The Film Don't Lie: 49ers

October, 21, 2014
Oct 21
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A weekly look at what the San Francisco 49ers must fix:

The 49ers enter their bye week licking their wounds, physical and mental, after Sunday night's 42-17 thumping at the Denver Broncos.

The Niners receivers should spend their time off standing in front of a JUGS passing machine, catching ball after ball after ball. Or track down Lester Hayes or Fred Biletnikoff across the bay and borrow some old-school Stickum in time for their next game, Nov. 2 against the St. Louis Rams at Levi's Stadium.

Of course, Stickum is now illegal, but the 49ers' pass-catchers were dropping passes nonetheless.

Especially receivers Michael Crabtree and Anquan Boldin and tight end Vernon Davis. The trio combined for four drops, per Pro Football Focus, with Crabtree clanging two.

Particularly galling was the normally sure-handed Boldin, quarterback Colin Kaepernick's Mr. Dependable, dropping one in the end zone that hit him in the hands on third-and-goal from the 4-yard line midway through the second quarter.

If Boldin holds on to the ball, the 49ers creep to within 14-7. Instead, they had to settle for a 22-yard Phil Dawson field goal, and the rout was on.

Asked specifically about the drops after the game, coach Jim Harbaugh evaded the question.

"The Broncos played a great game," Harbaugh said. "They really were good and better at every phase and played a heck of a ballgame."

And if you're scratching your head over that particular answer to that specific of a question, imagine Harbaugh's reaction watching his receivers drop catchable passes.

The Film Don't Lie: Cardinals

October, 21, 2014
Oct 21
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A weekly look at what the Cardinals must fix:

Sitting very close to the bottom of the league in total sacks with seven -- 12 fewer than at this point last season -- the Arizona Cardinals are still struggling to find a solution to their foundering pass rush. The lack of a presence inside the pocket continued Sunday with just one sack against the Raiders. If nothing changes against Philadelphia this weekend, Arizona may be in for its second loss of the season.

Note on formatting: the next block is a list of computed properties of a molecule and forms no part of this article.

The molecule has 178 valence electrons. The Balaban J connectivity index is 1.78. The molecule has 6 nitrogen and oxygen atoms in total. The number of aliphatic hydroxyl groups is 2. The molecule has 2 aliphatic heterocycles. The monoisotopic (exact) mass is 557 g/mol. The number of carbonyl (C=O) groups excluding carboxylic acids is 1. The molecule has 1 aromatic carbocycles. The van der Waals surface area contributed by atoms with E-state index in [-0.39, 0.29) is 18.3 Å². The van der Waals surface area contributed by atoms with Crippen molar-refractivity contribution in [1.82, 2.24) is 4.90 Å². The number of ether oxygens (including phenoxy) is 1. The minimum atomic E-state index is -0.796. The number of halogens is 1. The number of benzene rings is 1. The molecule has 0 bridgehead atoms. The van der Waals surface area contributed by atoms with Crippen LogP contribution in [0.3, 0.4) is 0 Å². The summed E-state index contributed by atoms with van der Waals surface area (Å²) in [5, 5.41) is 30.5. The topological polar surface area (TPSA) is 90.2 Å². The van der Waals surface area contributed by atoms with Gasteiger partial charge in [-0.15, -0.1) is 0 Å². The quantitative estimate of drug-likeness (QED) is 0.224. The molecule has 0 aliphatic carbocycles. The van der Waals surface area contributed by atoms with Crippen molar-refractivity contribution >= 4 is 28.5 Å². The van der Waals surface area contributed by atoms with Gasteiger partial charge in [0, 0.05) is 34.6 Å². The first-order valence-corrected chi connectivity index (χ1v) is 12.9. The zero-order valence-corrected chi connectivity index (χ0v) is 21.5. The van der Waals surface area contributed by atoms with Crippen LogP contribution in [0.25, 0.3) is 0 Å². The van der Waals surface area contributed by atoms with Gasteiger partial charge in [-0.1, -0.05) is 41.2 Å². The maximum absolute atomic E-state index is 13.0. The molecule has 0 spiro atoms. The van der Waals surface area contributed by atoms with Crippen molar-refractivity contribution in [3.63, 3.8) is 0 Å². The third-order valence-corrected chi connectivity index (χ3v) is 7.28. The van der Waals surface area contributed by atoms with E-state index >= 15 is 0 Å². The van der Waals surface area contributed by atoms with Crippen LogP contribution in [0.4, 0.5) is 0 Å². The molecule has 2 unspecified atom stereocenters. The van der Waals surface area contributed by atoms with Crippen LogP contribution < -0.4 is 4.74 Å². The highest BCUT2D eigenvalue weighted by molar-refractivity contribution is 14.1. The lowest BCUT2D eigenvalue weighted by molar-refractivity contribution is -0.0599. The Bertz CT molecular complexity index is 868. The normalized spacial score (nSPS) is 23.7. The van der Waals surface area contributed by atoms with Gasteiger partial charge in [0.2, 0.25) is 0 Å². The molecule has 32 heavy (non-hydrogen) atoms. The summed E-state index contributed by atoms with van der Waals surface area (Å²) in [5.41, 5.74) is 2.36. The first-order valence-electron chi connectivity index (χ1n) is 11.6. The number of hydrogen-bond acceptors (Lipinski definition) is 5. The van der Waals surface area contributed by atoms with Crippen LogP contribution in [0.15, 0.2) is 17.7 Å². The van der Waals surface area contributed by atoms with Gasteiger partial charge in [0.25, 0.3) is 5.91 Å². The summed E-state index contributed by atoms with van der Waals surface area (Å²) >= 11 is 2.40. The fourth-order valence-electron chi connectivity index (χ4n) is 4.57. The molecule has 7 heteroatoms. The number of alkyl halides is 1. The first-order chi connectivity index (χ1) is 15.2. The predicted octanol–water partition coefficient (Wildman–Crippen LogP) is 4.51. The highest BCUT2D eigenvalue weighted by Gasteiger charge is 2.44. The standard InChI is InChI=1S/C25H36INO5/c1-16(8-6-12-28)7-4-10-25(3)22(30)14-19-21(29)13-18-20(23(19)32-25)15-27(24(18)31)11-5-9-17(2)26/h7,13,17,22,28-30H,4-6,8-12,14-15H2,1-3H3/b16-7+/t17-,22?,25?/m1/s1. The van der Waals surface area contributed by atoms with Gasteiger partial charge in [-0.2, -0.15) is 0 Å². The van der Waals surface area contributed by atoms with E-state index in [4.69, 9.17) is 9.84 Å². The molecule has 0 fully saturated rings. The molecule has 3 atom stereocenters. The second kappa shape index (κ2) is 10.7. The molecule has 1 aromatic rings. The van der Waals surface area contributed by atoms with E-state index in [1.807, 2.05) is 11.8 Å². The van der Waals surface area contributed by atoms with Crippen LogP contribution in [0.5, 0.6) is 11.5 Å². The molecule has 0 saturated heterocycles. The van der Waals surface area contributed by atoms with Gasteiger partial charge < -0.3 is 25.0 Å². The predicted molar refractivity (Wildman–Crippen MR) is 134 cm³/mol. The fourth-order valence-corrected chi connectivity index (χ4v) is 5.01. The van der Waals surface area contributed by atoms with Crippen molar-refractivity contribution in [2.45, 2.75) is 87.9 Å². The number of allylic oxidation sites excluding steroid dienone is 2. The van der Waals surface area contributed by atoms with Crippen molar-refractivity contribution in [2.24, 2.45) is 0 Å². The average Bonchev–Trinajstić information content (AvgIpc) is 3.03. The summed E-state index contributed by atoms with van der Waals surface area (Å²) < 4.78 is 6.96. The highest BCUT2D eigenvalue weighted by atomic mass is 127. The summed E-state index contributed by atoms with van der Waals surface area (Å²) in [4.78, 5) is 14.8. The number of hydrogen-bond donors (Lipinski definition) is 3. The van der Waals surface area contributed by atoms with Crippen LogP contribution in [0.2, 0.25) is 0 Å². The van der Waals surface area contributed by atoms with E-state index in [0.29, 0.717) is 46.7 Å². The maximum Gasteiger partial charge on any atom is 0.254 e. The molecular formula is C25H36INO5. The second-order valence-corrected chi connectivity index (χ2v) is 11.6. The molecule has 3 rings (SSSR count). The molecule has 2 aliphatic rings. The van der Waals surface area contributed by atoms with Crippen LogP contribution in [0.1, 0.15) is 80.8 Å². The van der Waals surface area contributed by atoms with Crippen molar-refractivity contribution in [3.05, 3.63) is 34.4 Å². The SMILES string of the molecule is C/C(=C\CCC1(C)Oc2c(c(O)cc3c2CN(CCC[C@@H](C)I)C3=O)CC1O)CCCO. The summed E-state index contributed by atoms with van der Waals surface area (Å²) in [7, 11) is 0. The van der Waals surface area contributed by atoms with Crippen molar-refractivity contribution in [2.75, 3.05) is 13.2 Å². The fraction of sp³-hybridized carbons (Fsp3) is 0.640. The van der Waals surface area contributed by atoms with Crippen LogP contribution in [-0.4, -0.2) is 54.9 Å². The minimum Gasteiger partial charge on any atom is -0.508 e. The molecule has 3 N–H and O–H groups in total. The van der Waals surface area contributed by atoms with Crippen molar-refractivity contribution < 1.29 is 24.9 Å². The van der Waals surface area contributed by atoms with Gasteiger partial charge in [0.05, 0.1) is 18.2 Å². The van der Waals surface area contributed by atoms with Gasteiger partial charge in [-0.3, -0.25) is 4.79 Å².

Against the Raiders, the Cardinals didn’t seem to have much of an issue getting off the line of scrimmage and putting some heat on rookie quarterback Derek Carr. It was more that the rush fizzled. According to Pro Football Focus, the Cardinals finished their 24-13 win with 13 hurries but no quarterback hits besides the sack by Larry Foote.

Arizona sent five or more pass-rushers on seven dropbacks, according to ESPN Stats & Information.

And when the Cardinals did, they either missed Carr or he stepped up in the pocket to avoid any pressure and contact.

A review of the game film showed Carr having room to easily step up. When Arizona sent seven pass-rushers on a third-and-7 in the second quarter, the middle was open for Carr to just move up in the pocket and hit Mychal Rivera for an 18-yard pass.

As they've been all season, the Cardinals seemed to be a half step slow on the pass rush. There were times when Tommy Kelly got through, but Carr released the ball just before he was hit.

Arizona will be able to fix its pass rush by clogging the middle gaps and not allowing quarterbacks to step up and forcing them outside. The also need to be quicker with their hands when offensive linemen are moving them away from the pocket or developing better moves to elude tackles off the edge such as what Sam Acho did when he knocked down a Carr pass in the first quarter when Arizona rushed six.

The Film Don’t Lie: Seahawks

October, 21, 2014
Oct 21
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A weekly look at what the Seattle Seahawks must fix:

This team is known for its success on special teams, but there was nothing special about the Seahawks getting faked out of their socks on Sunday at St. Louis, including a 90-yard punt return for a TD by Stedman Bailey.

Now the Seahawks face one of the top punt returners in the league in Philly Brown of the Carolina Panthers, who averages 11.4 yards per return and has a 79-yard TD this season.

But this is all about not being outsmarted. Bailey's return was a trick, with the Rams coaxing all the Seattle defenders to go to the wrong side of the field because that’s where the Rams' blockers went.

And the Seahawks were fooled again on one of the key plays of the game, a fake punt by the Rams on a fourth-and-3 at their own 18-yard line late in the fourth quarter. Rams punter Johnny Hekker threw to a wide-open Benjamin Cunningham in the left flat for an 18-yard gain.

The good news for the Seahawks is these mistakes are easily fixable by being more aware and expecting the unexpected. The blame goes to the Seattle coaches on the fake punt, not realizing that a 1-4 team with nothing to lose would be willing to gamble to try to get a second win.

And the odds of a similar magic trick on a punt return working again and fooling any team, much less the Seahawks, are more remote than Percy Harvin getting traded for a sixth-round draft pick.

The Film Don't Lie: Rams

October, 21, 2014
Oct 21
11:00